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Dr. Greg's Blog: How Healthy Is Your Thought Life?

June, 28th 2017

It’s really hard to live a high-performance life when high stress is a daily reality. Chronic stress damages your body, threatens your mental health, puts strain on relationships, and takes the joy out of life.

Your thoughts have strong influence over stress levels. What you choose to think about, or not think about, dictates how your body and mind react to everyday life.

So how can we reduce the ongoing flow of damaging stress—and even find peace in our thought life? The key is to break up stressful times with periods of rest, recovery, and regeneration. The good news is that anyone can learn techniques that can counter the damage of the stress response.

Make sure that each day you take some time to break the stress cycle and rest, recover, and regenerate. Doing this not only helps you find peace in the moment but also recharges your body and brain to stay healthy over the long term.

Here are 7 proven techniques that can help you have a healthy thought life and recover from chronic stress:

1. Move your body
Rhythmic, repeated motion is particularly soothing to the mind and body. A long walk, cycling, swimming, or running will all work, but any kind of movement will relieve tension, improve circulation, and clear your mind.

2. Get into nature
Go outside! Head to the garden, the park, or the woods to lower your blood pressure, strengthen your immune system, reduce tension and depression, and boost your mood. It’s stunning how good it is for your health to be in nature. Leave the cell phone and earbuds at home.

3. Practice yoga or Tai Chi
Like nature therapy, yoga and Tai Chi decrease stress and anxiety, increase energy, and boost the immune system. They also give you more stamina—needed in stressful times—and improve the quality of your sleep.

4. Have perspective
Don’t be so quick to conclude that you “can’t handle” a stressful situation. This is truly a mind-over-matter opportunity. Believing that you are strong and resourceful actually makes you stronger and more resourceful. Don’t give in to negative self-talk about not having what it takes to manage life.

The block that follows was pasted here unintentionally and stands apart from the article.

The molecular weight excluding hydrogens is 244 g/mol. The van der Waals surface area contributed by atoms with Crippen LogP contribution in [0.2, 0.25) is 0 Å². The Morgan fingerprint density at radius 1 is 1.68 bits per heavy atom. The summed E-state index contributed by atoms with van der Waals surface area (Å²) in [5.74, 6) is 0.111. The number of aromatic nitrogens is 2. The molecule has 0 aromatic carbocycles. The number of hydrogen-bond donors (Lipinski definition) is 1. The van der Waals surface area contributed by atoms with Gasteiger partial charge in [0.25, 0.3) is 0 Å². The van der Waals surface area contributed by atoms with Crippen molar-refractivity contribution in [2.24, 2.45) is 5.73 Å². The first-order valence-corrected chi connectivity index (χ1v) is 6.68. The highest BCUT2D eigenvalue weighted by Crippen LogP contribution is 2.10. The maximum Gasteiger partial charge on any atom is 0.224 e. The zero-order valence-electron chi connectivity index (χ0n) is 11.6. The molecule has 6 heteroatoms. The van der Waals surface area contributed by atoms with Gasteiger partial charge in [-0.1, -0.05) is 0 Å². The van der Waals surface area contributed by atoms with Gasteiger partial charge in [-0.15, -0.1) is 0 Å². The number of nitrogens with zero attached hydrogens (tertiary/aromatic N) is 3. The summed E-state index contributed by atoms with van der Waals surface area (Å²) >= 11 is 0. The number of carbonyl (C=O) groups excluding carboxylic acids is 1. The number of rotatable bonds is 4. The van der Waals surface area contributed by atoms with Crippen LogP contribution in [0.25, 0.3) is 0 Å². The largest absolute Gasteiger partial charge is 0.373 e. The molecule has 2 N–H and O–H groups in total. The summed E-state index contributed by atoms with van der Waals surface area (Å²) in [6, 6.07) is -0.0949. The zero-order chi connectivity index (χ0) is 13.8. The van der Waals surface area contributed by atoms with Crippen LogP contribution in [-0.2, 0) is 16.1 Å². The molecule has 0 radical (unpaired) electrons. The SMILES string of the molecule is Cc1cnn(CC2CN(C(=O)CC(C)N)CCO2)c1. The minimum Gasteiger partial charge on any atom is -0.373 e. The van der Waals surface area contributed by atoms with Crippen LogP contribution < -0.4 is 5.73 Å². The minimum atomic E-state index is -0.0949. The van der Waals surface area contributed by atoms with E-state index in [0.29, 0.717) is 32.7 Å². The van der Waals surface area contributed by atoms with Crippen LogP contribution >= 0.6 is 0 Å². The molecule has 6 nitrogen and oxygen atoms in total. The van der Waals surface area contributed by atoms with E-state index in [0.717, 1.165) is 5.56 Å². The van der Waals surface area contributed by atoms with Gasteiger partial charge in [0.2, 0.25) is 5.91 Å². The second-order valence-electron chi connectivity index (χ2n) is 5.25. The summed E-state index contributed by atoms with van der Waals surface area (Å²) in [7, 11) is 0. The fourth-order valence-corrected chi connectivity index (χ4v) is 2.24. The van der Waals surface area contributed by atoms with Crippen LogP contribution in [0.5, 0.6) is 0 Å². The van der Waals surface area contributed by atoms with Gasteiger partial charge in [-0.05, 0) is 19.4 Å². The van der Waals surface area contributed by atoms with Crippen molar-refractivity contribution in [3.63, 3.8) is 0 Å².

5. Change the nature of your response
Research indicates that taking an active, problem-solving approach to life’s challenges relieves stress and can transform it into something positive. If you withdraw, deny the problem, or spend all your time venting, you’ll feel helpless. Instead, be determined to make a change, put effort into it, and plan for better results.

6. Practice slow, deep breathing
Start applying the power of deep breathing each day. It will make a huge difference. Start small by taking three deep breaths each time you sit down at your desk—in the morning, after breaks, after lunch, and so on. It will help you become more patient, calm, and relaxed.

7. Block time for single-tasking.
Each day this week, schedule time in your calendar for focusing exclusively on one task. This task should be something that is very important to you. Doing several things at once might make it seem as if you are working hard, but it’s an illusion. Your body and mind are not designed to work that way and it causes extra stress.

I hope this article was helpful!

If you’re interested in getting a copy of my new book The Ripple Effect you can get it here!

If you found this information interesting and helpful please consider signing up for our monthly newsletter with health and performance tips, articles, videos and other insights.

I’m on twitter, Linked In and Facebook.

Also please subscribe to my podcast in iTunes!

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How to Feel More Alert

June, 15th 2017

Decreased alertness is a huge hindrance to thinking and, ultimately, performing at a high level. There are many factors that can help you feel more (or less) alert. These six ways to feel more alert are changes you can easily make to your life, starting today!

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Canadian Running: Six training hacks for masters athletes to crush spring workouts

May, 30th 2017

This article originally appeared in Canadian Running Magazine

Don’t let your age work against you. Here are some tips for the over-40 runner.

May 26, 2017 | By Sinead Mulhern